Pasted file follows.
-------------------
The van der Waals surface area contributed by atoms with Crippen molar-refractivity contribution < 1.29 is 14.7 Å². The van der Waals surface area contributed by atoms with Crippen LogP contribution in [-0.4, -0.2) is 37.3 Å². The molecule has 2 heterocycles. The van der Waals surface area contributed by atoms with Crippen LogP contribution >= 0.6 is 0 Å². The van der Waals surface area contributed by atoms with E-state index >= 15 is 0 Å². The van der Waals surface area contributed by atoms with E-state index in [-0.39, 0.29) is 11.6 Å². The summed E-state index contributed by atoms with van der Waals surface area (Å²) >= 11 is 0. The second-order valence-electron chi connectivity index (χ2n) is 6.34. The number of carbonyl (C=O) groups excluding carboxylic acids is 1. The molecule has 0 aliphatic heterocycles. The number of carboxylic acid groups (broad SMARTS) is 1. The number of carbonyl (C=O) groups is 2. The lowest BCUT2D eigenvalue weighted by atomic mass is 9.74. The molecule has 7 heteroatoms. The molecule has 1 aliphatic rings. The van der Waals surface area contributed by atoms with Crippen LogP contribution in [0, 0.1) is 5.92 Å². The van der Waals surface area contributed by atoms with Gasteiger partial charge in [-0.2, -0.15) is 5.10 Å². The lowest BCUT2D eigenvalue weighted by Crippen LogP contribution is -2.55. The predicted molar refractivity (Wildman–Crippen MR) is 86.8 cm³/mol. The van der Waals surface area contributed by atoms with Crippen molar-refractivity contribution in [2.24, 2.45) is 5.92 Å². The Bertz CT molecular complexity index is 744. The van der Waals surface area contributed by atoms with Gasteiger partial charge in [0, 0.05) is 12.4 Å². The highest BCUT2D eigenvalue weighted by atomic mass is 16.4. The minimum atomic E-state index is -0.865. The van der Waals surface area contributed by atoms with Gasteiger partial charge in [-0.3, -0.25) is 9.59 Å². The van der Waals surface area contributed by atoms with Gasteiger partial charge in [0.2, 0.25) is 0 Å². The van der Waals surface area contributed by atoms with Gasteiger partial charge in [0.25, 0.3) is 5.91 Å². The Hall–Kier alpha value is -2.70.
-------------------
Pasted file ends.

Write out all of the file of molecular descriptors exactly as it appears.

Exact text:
The van der Waals surface area contributed by atoms with Crippen molar-refractivity contribution < 1.29 is 14.7 Å². The van der Waals surface area contributed by atoms with Crippen LogP contribution in [-0.4, -0.2) is 37.3 Å². The molecule has 2 heterocycles. The van der Waals surface area contributed by atoms with Crippen LogP contribution >= 0.6 is 0 Å². The van der Waals surface area contributed by atoms with E-state index >= 15 is 0 Å². The van der Waals surface area contributed by atoms with E-state index in [-0.39, 0.29) is 11.6 Å². The summed E-state index contributed by atoms with van der Waals surface area (Å²) >= 11 is 0. The second-order valence-electron chi connectivity index (χ2n) is 6.34. The number of carbonyl (C=O) groups excluding carboxylic acids is 1. The molecule has 0 aliphatic heterocycles. The number of carboxylic acid groups (broad SMARTS) is 1. The number of carbonyl (C=O) groups is 2. The lowest BCUT2D eigenvalue weighted by atomic mass is 9.74. The molecule has 7 heteroatoms. The molecule has 1 aliphatic rings. The van der Waals surface area contributed by atoms with Crippen LogP contribution in [0, 0.1) is 5.92 Å². The van der Waals surface area contributed by atoms with Gasteiger partial charge in [-0.2, -0.15) is 5.10 Å². The lowest BCUT2D eigenvalue weighted by Crippen LogP contribution is -2.55. The predicted molar refractivity (Wildman–Crippen MR) is 86.8 cm³/mol. The van der Waals surface area contributed by atoms with Crippen molar-refractivity contribution in [2.24, 2.45) is 5.92 Å². The Bertz CT molecular complexity index is 744. The van der Waals surface area contributed by atoms with Gasteiger partial charge in [0, 0.05) is 12.4 Å². The highest BCUT2D eigenvalue weighted by atomic mass is 16.4. The minimum atomic E-state index is -0.865. The van der Waals surface area contributed by atoms with Gasteiger partial charge in [-0.3, -0.25) is 9.59 Å². The van der Waals surface area contributed by atoms with Gasteiger partial charge in [0.2, 0.25) is 0 Å². The van der Waals surface area contributed by atoms with Gasteiger partial charge in [0.25, 0.3) is 5.91 Å². The Hall–Kier alpha value is -2.70.